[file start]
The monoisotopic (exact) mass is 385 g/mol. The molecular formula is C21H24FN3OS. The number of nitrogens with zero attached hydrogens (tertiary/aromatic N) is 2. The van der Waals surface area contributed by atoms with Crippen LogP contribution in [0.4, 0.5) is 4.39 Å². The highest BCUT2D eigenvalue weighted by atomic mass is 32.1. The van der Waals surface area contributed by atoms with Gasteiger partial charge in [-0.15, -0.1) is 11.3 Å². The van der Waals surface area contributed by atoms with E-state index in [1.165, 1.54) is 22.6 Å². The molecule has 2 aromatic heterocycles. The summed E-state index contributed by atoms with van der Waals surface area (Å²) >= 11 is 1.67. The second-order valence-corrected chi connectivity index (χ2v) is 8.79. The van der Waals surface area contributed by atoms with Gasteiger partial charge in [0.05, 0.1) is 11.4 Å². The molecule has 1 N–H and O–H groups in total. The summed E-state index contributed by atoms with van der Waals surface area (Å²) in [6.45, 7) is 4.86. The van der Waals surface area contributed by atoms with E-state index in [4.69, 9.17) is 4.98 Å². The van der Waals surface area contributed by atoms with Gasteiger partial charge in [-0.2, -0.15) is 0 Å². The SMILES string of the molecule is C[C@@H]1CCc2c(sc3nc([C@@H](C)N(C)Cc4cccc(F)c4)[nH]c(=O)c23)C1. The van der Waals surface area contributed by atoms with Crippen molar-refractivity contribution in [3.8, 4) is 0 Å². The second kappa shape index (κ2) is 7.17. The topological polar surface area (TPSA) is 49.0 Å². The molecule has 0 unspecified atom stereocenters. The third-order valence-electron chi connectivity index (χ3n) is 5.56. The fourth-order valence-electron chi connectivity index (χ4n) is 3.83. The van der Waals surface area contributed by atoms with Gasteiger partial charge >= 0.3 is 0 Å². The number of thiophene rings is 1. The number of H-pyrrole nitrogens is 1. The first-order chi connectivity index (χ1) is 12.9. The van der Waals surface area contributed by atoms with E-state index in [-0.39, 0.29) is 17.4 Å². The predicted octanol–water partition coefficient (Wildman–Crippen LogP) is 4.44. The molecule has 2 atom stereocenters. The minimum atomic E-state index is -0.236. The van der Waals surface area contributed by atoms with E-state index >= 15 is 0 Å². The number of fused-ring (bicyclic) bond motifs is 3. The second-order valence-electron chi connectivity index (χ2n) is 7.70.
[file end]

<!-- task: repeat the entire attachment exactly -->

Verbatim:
The monoisotopic (exact) mass is 385 g/mol. The molecular formula is C21H24FN3OS. The number of nitrogens with zero attached hydrogens (tertiary/aromatic N) is 2. The van der Waals surface area contributed by atoms with Crippen LogP contribution in [0.4, 0.5) is 4.39 Å². The highest BCUT2D eigenvalue weighted by atomic mass is 32.1. The van der Waals surface area contributed by atoms with Gasteiger partial charge in [-0.15, -0.1) is 11.3 Å². The van der Waals surface area contributed by atoms with E-state index in [1.165, 1.54) is 22.6 Å². The molecule has 2 aromatic heterocycles. The summed E-state index contributed by atoms with van der Waals surface area (Å²) >= 11 is 1.67. The second-order valence-corrected chi connectivity index (χ2v) is 8.79. The van der Waals surface area contributed by atoms with Gasteiger partial charge in [0.05, 0.1) is 11.4 Å². The molecule has 1 N–H and O–H groups in total. The summed E-state index contributed by atoms with van der Waals surface area (Å²) in [6.45, 7) is 4.86. The van der Waals surface area contributed by atoms with E-state index in [4.69, 9.17) is 4.98 Å². The van der Waals surface area contributed by atoms with Gasteiger partial charge in [-0.2, -0.15) is 0 Å². The SMILES string of the molecule is C[C@@H]1CCc2c(sc3nc([C@@H](C)N(C)Cc4cccc(F)c4)[nH]c(=O)c23)C1. The van der Waals surface area contributed by atoms with Crippen molar-refractivity contribution in [3.8, 4) is 0 Å². The second kappa shape index (κ2) is 7.17. The topological polar surface area (TPSA) is 49.0 Å². The molecule has 0 unspecified atom stereocenters. The third-order valence-electron chi connectivity index (χ3n) is 5.56. The fourth-order valence-electron chi connectivity index (χ4n) is 3.83. The van der Waals surface area contributed by atoms with Gasteiger partial charge >= 0.3 is 0 Å². The number of thiophene rings is 1. The number of H-pyrrole nitrogens is 1. The first-order chi connectivity index (χ1) is 12.9. The van der Waals surface area contributed by atoms with E-state index in [-0.39, 0.29) is 17.4 Å². The predicted octanol–water partition coefficient (Wildman–Crippen LogP) is 4.44. The molecule has 2 atom stereocenters. The minimum atomic E-state index is -0.236. The van der Waals surface area contributed by atoms with E-state index >= 15 is 0 Å². The number of fused-ring (bicyclic) bond motifs is 3. The second-order valence-electron chi connectivity index (χ2n) is 7.70.